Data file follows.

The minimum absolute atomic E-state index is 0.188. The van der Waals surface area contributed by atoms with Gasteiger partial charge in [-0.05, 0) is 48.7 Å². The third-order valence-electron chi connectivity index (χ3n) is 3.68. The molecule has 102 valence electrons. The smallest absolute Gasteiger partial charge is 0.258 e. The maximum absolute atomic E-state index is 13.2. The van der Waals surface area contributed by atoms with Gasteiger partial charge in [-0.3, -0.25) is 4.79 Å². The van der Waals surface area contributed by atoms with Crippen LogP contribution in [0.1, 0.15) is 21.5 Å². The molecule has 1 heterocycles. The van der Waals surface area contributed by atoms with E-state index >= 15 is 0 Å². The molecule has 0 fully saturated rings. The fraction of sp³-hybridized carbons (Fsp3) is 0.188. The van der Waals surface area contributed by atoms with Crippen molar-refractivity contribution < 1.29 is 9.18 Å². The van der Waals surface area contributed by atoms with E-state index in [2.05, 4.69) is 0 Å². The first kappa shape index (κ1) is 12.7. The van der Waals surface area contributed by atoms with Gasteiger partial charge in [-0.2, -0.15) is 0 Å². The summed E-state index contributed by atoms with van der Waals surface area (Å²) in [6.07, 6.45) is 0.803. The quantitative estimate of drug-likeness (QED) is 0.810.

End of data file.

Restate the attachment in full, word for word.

The minimum absolute atomic E-state index is 0.188. The van der Waals surface area contributed by atoms with Gasteiger partial charge in [-0.05, 0) is 48.7 Å². The third-order valence-electron chi connectivity index (χ3n) is 3.68. The molecule has 102 valence electrons. The smallest absolute Gasteiger partial charge is 0.258 e. The maximum absolute atomic E-state index is 13.2. The van der Waals surface area contributed by atoms with Gasteiger partial charge in [-0.3, -0.25) is 4.79 Å². The van der Waals surface area contributed by atoms with Crippen LogP contribution in [0.1, 0.15) is 21.5 Å². The molecule has 1 heterocycles. The van der Waals surface area contributed by atoms with E-state index >= 15 is 0 Å². The molecule has 0 fully saturated rings. The fraction of sp³-hybridized carbons (Fsp3) is 0.188. The van der Waals surface area contributed by atoms with Crippen molar-refractivity contribution < 1.29 is 9.18 Å². The van der Waals surface area contributed by atoms with E-state index in [2.05, 4.69) is 0 Å². The first kappa shape index (κ1) is 12.7. The van der Waals surface area contributed by atoms with Gasteiger partial charge in [-0.2, -0.15) is 0 Å². The summed E-state index contributed by atoms with van der Waals surface area (Å²) in [6.07, 6.45) is 0.803. The quantitative estimate of drug-likeness (QED) is 0.810.